Politics are a hungry game, a cut-throat sport in which one loses his soul, so to speak, and that is illustrated brilliantly in The Ides of March. Ryan Gosling, Phillip Seymour Hoffman, Paul Giamatti and others are just the icing on the cake of this quite cold, brutal and calculating story that shows how politics work in a clear but not at all flattering light. This is a dramatic film that escapes the trap of being too sappy or too melodramatic – it’s a serious film for people who are serious about movies. Respectable, iconoclastic and well written.

7. The Debt
A tale that transcends a thirty-year period, The Debt is great because it keeps the thrills coming at a steady pace. I could never predict where this movie was going, and I found its dark, mature textures and unwinding tension to be arresting. This is a pretty gritty, hard-assed movie, and it takes no prisoners in telling its sometimes hard-to-tell story the best way it knows how – with conviction and weight. This is, again, a serious movie for serious people, and if you like historical films or dramas, The Debt will be up your alley.

8. Source Code
In the same mode as Adjustment Bureau, this is a kick ass sci fi story done up with romantic touches and epic storytelling to make for a real thrill ride, and pulled together with sweep and grace to make sure you’re hooked every minute. I loved this movie for its sleek, action packed nature and its abundance of heart and honesty. Just a hugely entertaining, well-written romp, and one that anyone can enjoy.

9. Insidious
A lot of people disliked this one, but then, a lot of people are idiots – Insidious is awesome, and while it lacks the subtlety or originality of the greatest horror movies, it makes up for that with Nightmare on Elm Street-styled flashiness and bombast, and really works due to its energy and bounce. This is an energetic film that doesn’t try too hard to be serious or pose itself as anything it’s not, and I like that about it. Add to that the fact that it’s tons of fun and packs some excellent, creative scares and homages to horror’s distant past, and you have a winner of a movie. Just a great flick.

10. Captain America
Easily the best Marvel superhero movie ever. This is just an overflowingly awesome, passionate flick that rocks out with some great dialogue, good character development, snappy action and a well-told story. It’s a meat-and-potatoes movie, one that ticks off all the boxes and does them well, and for that I will watch this any time I see it on.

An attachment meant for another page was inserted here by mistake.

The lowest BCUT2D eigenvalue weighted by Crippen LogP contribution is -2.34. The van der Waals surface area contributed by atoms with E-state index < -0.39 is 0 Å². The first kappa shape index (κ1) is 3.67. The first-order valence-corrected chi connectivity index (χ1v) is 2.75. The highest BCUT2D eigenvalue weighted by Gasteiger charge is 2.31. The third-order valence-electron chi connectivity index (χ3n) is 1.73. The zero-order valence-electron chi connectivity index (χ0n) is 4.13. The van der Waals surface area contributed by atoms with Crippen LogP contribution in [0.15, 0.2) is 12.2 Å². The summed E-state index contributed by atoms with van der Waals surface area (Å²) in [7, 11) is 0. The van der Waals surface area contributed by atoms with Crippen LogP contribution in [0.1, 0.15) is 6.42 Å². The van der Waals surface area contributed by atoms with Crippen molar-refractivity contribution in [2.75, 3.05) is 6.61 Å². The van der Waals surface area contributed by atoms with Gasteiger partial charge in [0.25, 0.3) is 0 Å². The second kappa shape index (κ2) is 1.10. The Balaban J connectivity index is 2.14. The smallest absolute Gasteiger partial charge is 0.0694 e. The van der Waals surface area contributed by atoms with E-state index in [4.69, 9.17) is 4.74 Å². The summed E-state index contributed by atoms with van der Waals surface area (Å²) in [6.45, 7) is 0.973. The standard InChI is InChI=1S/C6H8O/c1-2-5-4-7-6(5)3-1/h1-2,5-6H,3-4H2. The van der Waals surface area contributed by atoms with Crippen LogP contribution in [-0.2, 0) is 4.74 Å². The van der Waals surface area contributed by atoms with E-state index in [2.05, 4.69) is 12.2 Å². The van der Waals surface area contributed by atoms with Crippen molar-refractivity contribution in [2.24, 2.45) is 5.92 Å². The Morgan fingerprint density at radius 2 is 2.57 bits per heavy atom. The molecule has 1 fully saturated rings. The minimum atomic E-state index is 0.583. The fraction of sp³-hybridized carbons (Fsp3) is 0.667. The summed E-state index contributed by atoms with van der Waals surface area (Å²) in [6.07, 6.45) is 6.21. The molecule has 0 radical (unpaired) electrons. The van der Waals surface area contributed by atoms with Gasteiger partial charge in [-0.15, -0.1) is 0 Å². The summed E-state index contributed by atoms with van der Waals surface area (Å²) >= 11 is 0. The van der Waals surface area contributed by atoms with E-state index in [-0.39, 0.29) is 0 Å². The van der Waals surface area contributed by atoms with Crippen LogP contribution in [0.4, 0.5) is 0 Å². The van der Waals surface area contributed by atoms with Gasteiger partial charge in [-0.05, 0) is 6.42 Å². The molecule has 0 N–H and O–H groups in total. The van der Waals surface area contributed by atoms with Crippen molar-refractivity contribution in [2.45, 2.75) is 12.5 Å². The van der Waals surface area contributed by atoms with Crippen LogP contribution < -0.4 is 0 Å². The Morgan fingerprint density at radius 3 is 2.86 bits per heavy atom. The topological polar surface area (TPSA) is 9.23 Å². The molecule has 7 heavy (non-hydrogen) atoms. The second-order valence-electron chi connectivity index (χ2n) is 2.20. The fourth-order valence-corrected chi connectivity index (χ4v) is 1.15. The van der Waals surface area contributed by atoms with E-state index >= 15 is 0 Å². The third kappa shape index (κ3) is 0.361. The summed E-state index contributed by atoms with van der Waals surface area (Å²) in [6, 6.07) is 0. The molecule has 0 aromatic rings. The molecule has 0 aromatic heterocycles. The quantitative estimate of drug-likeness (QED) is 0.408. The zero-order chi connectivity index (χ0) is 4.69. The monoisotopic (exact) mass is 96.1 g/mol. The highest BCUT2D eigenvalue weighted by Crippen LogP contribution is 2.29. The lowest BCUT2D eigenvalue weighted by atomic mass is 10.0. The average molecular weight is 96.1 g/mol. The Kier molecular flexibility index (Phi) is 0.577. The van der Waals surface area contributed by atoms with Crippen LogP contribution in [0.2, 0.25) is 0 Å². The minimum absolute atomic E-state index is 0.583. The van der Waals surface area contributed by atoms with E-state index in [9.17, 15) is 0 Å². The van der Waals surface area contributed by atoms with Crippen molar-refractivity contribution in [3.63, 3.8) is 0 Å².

But with every year also comes some pretty horrible crap, too. I didn’t pay money to see a lot of really bad movies in theaters this year, but there were a few that slipped through the cracks…

Worst/Disappointments

Priest
This ass-fest is one of the most creatively bereft films I’ve ever seen. It is amazing how many clichés there were in this, and how much tension they managed to suck out of the whole. An awfully soulless, toothless, ball less film that I wouldn’t wish on my worst enemies.

Season of the Witch
Season of the Witch is not a movie, it is a convention of Monty Python wannabes trading stale dialog in stilted accents on sets that look like they were made from stuff you can get at the Dollar Store. The plot is a ludicrously, woefully under-developed and half-assed debacle that you have to see to belief. So stupid it’s almost smart again. Key word – almost.

Pirates IV
A series that has long, long since worn out its welcome. Please never make another one of these movies.

30 Minutes or Less
Despicable garbage that tries for funny and comes off offensive to any kind of good taste. I hate these characters, I hate the situations they get into and I hate the implication that we’re supposed to find any of it funny. This is cancer in cinematic form.

J. Edgar
Eastwood finally bites off more than he can chew with this bloated and dull biopic about J. Edgar Hoover. Lacking the power and grace necessary to carry such a long, spacious film, J. Edgar is mostly just tiresome.

So that's 2011, and I hope you all enjoyed reading this list. You may disagree with me on any number of these films, and there are plenty I haven't even seen that very well could have made it on here. I hope to see even more great movies in 2012.